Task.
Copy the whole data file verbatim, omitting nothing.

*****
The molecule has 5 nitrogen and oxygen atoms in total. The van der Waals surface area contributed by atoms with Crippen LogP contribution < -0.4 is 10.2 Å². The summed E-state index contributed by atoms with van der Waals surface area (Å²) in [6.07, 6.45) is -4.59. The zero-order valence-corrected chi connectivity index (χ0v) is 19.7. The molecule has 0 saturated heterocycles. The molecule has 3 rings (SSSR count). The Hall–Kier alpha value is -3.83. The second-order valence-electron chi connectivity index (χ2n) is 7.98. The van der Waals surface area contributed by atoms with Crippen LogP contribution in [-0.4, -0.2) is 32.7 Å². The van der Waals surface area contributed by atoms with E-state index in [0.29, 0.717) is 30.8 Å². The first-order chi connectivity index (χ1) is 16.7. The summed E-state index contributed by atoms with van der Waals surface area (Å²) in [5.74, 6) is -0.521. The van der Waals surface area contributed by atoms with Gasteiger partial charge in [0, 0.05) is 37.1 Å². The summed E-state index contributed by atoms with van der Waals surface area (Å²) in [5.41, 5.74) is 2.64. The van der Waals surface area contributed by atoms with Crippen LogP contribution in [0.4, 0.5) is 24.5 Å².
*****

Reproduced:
The molecule has 5 nitrogen and oxygen atoms in total. The van der Waals surface area contributed by atoms with Crippen LogP contribution < -0.4 is 10.2 Å². The summed E-state index contributed by atoms with van der Waals surface area (Å²) in [6.07, 6.45) is -4.59. The zero-order valence-corrected chi connectivity index (χ0v) is 19.7. The molecule has 0 saturated heterocycles. The molecule has 3 rings (SSSR count). The Hall–Kier alpha value is -3.83. The second-order valence-electron chi connectivity index (χ2n) is 7.98. The van der Waals surface area contributed by atoms with Crippen LogP contribution in [-0.4, -0.2) is 32.7 Å². The van der Waals surface area contributed by atoms with E-state index in [0.29, 0.717) is 30.8 Å². The first-order chi connectivity index (χ1) is 16.7. The summed E-state index contributed by atoms with van der Waals surface area (Å²) in [5.74, 6) is -0.521. The van der Waals surface area contributed by atoms with Gasteiger partial charge in [0, 0.05) is 37.1 Å². The summed E-state index contributed by atoms with van der Waals surface area (Å²) in [5.41, 5.74) is 2.64. The van der Waals surface area contributed by atoms with Crippen LogP contribution in [0.4, 0.5) is 24.5 Å².